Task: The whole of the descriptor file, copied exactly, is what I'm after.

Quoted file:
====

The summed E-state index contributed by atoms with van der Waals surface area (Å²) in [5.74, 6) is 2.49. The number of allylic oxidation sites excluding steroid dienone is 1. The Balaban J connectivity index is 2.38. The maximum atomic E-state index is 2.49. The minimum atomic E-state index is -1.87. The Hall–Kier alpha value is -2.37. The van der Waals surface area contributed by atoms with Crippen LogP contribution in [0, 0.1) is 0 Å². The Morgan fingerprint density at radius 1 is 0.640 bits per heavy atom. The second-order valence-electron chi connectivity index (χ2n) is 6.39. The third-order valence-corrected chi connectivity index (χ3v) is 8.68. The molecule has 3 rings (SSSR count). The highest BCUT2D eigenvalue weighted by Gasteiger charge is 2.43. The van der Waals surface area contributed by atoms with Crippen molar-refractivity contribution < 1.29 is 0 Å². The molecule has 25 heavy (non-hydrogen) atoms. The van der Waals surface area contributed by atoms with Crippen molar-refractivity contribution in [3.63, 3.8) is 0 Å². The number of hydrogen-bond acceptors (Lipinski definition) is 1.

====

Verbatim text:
The summed E-state index contributed by atoms with van der Waals surface area (Å²) in [5.74, 6) is 2.49. The number of allylic oxidation sites excluding steroid dienone is 1. The Balaban J connectivity index is 2.38. The maximum atomic E-state index is 2.49. The minimum atomic E-state index is -1.87. The Hall–Kier alpha value is -2.37. The van der Waals surface area contributed by atoms with Crippen LogP contribution in [0, 0.1) is 0 Å². The Morgan fingerprint density at radius 1 is 0.640 bits per heavy atom. The second-order valence-electron chi connectivity index (χ2n) is 6.39. The third-order valence-corrected chi connectivity index (χ3v) is 8.68. The molecule has 3 rings (SSSR count). The highest BCUT2D eigenvalue weighted by Gasteiger charge is 2.43. The van der Waals surface area contributed by atoms with Crippen molar-refractivity contribution < 1.29 is 0 Å². The molecule has 25 heavy (non-hydrogen) atoms. The van der Waals surface area contributed by atoms with Crippen molar-refractivity contribution in [3.63, 3.8) is 0 Å². The number of hydrogen-bond acceptors (Lipinski definition) is 1.